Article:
This is a little bit more op-ed than my usual.
I was on my way to run lunch errands and I ran into a coworker on our way out of the building. She asked what I was up to and I responded with - going to Joann's, my usual. She said - oh, yeah, you quilt. And me with, well, this is for some Girl Scout crafts. We parted ways with her talking about how she wished she were ____ (creative? don't remember) and that she sort of learned to crochet when she was little.....
Frankly, I was a little bit insulted by that. It felt like her offhand statement (intended as a compliment that was self-deprecating) discounted hours of work at improving my "craft". I don't know that I was born with a specific special talent for sewing or knitting or crafts or anything. I do know that I practice it. I know that sometimes I don't get the things to turn out the way I want them to. I know that sometimes, I just want to try something to see if I can figure it out or to see what will happen.
I think that people who are born with a specific gift for craft are few and far between (like people with perfect pitch). I think that most people grow the talent that they have by practice and learning - both coping skills and technique. I was in band in middle school and high school. I was not great. But I practiced and took lessons, which got me much farther than I would have gone with just going to class and practicing a little on my own. Really, like many things, you get out of it what you put in to it.
I think that my parents created a good foundation for me to find creative outlets - my mom taught me to sew when I was little and never seemed to be afraid of taking on ambitious projects (like prom dresses). She took pottery starting from when I was in elementary school and upholstery. My dad has some woodworking skillz. Nothing ever turned out in the style of that guy on PBS, but I do have the pretend stove and pretend sink he made for my sister and I when we were little. We also always had craft books floating around the house - either kid ones or my mom's. Whenever we found projects that would be good to try, my mom was game. She also would let us play with her clay or glaze some of the things she made. There are a lot of ways to instill creativity in your kids - most of them involve showing them that it's part of just what you do, whether it is sewing or playing music or building things.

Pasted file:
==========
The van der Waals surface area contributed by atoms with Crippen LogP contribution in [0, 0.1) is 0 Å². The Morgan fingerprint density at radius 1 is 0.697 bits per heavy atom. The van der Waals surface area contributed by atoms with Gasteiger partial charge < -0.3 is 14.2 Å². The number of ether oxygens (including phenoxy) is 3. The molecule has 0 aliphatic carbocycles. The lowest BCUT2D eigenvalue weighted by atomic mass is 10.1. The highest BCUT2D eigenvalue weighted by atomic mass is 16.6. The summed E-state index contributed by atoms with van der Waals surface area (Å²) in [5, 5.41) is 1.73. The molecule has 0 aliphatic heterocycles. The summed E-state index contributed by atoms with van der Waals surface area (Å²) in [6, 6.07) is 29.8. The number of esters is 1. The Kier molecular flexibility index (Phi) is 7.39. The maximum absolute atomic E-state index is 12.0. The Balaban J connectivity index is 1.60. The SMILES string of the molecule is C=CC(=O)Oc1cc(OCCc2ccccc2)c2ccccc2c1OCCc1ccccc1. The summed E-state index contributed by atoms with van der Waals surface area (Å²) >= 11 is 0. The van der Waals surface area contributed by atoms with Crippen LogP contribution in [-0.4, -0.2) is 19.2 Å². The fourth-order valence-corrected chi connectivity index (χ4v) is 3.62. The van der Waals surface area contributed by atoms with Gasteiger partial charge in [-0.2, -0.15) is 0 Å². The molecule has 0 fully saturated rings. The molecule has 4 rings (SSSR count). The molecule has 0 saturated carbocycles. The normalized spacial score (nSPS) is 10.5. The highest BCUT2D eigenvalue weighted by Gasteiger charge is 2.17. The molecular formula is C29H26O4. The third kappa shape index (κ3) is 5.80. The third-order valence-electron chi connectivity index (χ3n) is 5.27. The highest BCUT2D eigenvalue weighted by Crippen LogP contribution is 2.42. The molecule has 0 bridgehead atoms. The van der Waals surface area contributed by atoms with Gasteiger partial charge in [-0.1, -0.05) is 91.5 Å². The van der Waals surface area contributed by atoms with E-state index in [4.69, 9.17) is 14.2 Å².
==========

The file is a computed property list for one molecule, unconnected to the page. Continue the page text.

I like to figure things out. Things that are not too hard. I knit a lot of rectangles/swatches when I first started knitting again before I ever attempted something complicated like.....a scarf. One of the things that's fun about this is that it is self directed. You can spend as much time (or as little time) exploring the minutae of a technique as you want. I have a bunch of pairs of the same socks, but with small tweaks here and there. I've finally accepted that neatness counts when it comes to cutting and seam allowances. So most of this is an exercise for me - like running or music or any other hobby.
It is nice to be able to have something tangible at the end of the project. Not just tangible, but useful and nice. It is nice to be able to do something helpful with how I spend my time. It's also nice to feel like I'm getting better at doing what I like to do - I'm getting closer to hitting the mark of what I tried to make sometimes. And sometimes. Not so much.
This is not what I was trying to make. It is what I felt compelled to put together and I like how it looks, but it does not read how I wanted it to read (baby quilt). And when I look at it, I hear Nina Garcia in my head saying that it is inappropriate and I missed the mark. Luckily there are no panels of judges in real life. I'm at the part where I'm thinking about what to do with it - finish it like it is or figure out how to make it feel like I want it to look. And, while that's not an easy or real fun part of the process, it is a part of the process.